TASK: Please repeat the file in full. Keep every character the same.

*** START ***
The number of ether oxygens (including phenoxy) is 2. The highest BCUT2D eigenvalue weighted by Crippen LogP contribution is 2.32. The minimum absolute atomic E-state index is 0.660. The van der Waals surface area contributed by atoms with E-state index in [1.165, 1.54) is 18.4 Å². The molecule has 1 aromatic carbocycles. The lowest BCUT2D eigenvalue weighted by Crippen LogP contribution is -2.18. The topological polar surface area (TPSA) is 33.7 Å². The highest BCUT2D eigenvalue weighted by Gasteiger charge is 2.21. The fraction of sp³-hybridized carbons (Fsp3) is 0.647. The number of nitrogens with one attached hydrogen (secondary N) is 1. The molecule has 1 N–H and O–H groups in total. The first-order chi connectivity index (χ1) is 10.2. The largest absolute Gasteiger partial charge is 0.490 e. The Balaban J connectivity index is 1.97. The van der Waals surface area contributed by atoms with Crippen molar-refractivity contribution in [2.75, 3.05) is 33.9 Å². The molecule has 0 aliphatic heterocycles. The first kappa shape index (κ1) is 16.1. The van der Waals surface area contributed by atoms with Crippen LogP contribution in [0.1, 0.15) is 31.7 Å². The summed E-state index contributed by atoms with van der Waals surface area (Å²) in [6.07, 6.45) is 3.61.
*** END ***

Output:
The number of ether oxygens (including phenoxy) is 2. The highest BCUT2D eigenvalue weighted by Crippen LogP contribution is 2.32. The minimum absolute atomic E-state index is 0.660. The van der Waals surface area contributed by atoms with E-state index in [1.165, 1.54) is 18.4 Å². The molecule has 1 aromatic carbocycles. The lowest BCUT2D eigenvalue weighted by Crippen LogP contribution is -2.18. The topological polar surface area (TPSA) is 33.7 Å². The highest BCUT2D eigenvalue weighted by Gasteiger charge is 2.21. The fraction of sp³-hybridized carbons (Fsp3) is 0.647. The number of nitrogens with one attached hydrogen (secondary N) is 1. The molecule has 1 N–H and O–H groups in total. The first-order chi connectivity index (χ1) is 10.2. The largest absolute Gasteiger partial charge is 0.490 e. The Balaban J connectivity index is 1.97. The van der Waals surface area contributed by atoms with Crippen molar-refractivity contribution in [2.75, 3.05) is 33.9 Å². The molecule has 0 aliphatic heterocycles. The first kappa shape index (κ1) is 16.1. The van der Waals surface area contributed by atoms with Crippen LogP contribution in [0.1, 0.15) is 31.7 Å². The summed E-state index contributed by atoms with van der Waals surface area (Å²) in [6.07, 6.45) is 3.61.